Overview of the new reports
The Climate Change Committee’s (CCC) double report (“Progress in reducing emissions” and “Progress in adapting to climate change”) provides a comprehensive overview of the UK Government’s progress to date on reducing emissions and adapting to climate change.
The report(s) published on 24th June 2021 highlight that global emissions must be cut rapidly to Net Zero, integrated with actions to adapt to the climate risks and impacts, in order to build climate resilience. For example, we will not achieve Net Zero goals without also considering adaptation (e.g. risks to soil health from climate will impact on the capacity of soils to sequester and store carbon).
Whilst the UK has shown great ambitions, for example, the UK set the world’s most ambitious climate change target into law to reduce emissions by 78% by 2035 and to become Net-Zero by 2050 (compared to 1990 levels); the Government has fallen behind on adapting to the changing climate and has not yet provided a coherent plan to reduce emissions in the critical decade ahead.
Climate change impacts are increasing (highlighted in a recent ADAS News Article here), but the UK Government’s National Adaptation Programme has not delivered the necessary improved resilience to the changing climate as was intended under the UK Climate Change Act.
Furthermore, with the COP26 United Nations climate conference due to take place in Glasgow later this year, the Government must step up to demonstrate clear action such as delivering on a promised Net Zero Strategy.
Priority Recommendations for Agriculture and Food
The CCC’s assessment offers more than 200 policy recommendations across all sectors and covering every part of Government. Key recommendations provided to the Government around food and agriculture include:
1] Implement measures to address non-financial barriers to tackling emissions from land use and agriculture, including awareness and improving skills in sustainable forestry and peatland management; scaling up supply chains; streamlining application processes and addressing contractual and tax issues where they are acting as barriers. Delivery plans should also set out measures to:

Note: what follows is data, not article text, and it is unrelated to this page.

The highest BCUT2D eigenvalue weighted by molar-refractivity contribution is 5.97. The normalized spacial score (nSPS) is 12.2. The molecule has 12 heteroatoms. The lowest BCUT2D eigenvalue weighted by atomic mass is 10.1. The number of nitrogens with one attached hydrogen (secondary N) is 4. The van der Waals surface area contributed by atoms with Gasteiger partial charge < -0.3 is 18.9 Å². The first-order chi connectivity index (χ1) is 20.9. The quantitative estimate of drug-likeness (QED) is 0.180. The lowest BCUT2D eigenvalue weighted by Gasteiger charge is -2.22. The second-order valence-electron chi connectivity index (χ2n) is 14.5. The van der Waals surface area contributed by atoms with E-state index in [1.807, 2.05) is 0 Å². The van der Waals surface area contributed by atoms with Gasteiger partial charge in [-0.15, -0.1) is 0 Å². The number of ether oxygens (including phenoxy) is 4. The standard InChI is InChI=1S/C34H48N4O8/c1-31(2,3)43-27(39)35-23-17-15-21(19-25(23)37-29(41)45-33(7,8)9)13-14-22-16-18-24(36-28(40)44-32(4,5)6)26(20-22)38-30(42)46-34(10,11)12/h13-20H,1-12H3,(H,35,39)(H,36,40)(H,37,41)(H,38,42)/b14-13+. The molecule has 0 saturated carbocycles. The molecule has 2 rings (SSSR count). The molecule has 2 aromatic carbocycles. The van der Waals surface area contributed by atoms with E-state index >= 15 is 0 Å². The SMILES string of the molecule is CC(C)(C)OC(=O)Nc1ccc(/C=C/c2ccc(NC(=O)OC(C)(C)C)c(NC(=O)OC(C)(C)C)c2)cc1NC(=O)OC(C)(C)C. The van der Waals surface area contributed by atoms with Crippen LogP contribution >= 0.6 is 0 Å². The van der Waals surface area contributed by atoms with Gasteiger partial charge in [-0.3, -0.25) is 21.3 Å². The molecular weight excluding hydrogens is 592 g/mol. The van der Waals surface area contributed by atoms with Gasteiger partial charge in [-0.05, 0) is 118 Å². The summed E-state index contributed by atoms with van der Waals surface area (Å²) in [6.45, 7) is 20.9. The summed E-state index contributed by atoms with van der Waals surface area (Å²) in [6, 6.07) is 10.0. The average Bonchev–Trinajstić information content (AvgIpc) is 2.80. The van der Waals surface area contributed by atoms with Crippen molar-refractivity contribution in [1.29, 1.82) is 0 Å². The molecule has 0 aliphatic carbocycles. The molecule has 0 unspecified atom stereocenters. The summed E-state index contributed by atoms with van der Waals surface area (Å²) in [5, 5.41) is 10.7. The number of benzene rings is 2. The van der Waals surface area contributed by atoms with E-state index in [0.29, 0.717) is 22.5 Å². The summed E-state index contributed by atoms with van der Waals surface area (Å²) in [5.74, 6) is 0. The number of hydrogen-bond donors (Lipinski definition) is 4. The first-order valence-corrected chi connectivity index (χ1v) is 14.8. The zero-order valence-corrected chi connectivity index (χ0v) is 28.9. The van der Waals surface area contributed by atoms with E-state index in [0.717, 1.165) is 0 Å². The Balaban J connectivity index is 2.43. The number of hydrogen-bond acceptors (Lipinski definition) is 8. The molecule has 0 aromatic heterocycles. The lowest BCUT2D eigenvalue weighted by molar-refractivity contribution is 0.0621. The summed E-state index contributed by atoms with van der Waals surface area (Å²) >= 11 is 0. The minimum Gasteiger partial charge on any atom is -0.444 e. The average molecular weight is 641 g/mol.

- Improve knowledge exchange of low-carbon farming practices to provide confidence to farmers to take up measures to reduce on-farm GHGs.
- Improve the science and evidence base for woodlands and peatlands, to deliver GHG reductions and multiple other benefits, ensure the right
2] Extend current ambition to implement a comprehensive delivery mechanism to address degraded peatland. This includes:
- 17% of upland peat is restored, equivalent to 200,000 hectares (and where this is not possible, stabilise the peat) by 2025; 58% by 2035 (700,000 hectares) and the remaining area by 2045.
- Rewet and sustainably manage 12% of lowland peat used for crops by 2025 (24,000 hectares), rising to 38% by 2035 (72,000 hectares).
- Rewet 8% of lowland grassland area by 2025 (18,000 hectares), rising to 25% by 2035 (54,000 hectares).
- Remove all low-productive trees (i.e. less than YC8) from peatland (equivalent to 16,000 hectares by 2025), and restore all peat extraction sites by 2035 (equivalent to 50,000 hectares by 2025).
3] Extend current ambition to implement a comprehensive delivery mechanism for new woodland to create at least 30,000 hectares per year across the UK by 2025 (in line with the Government’s commitment) and an average of 40,000 hectares per year in the 2030s.
4] Provide incentives and address non-financial barriers across all of the UK to:
- Plant trees on 2% of farmland by 2025 while maintaining their primary use, rising to 5% by 2035.
- Extend hedgerows by 20% by 2035 and better manage existing hedgerows.
- Increase the area growing energy crops across the UK to 6,000 hectares per year by 2025, and 30,000 hectares per year by 2035.
5] Implement measures to encourage consumers to shift diets and reduce food waste across the supply chain, including:
- Low-cost, low-regret actions to encourage a 20% shift away from all meat by 2030, rising to 35% by 2050, and a 20% shift from dairy products by 2030. Develop an evidence-based
- strategy to establish options for successful behaviour shifts and demonstrate public sector leadership.
- Policy to reduce food waste by 50% by 2030 and 60% by 2050, with the public sector taking a lead through measures such as target setting and effective product labelling.
See the reports for the full list of recommendations provided by the CCC to the Government.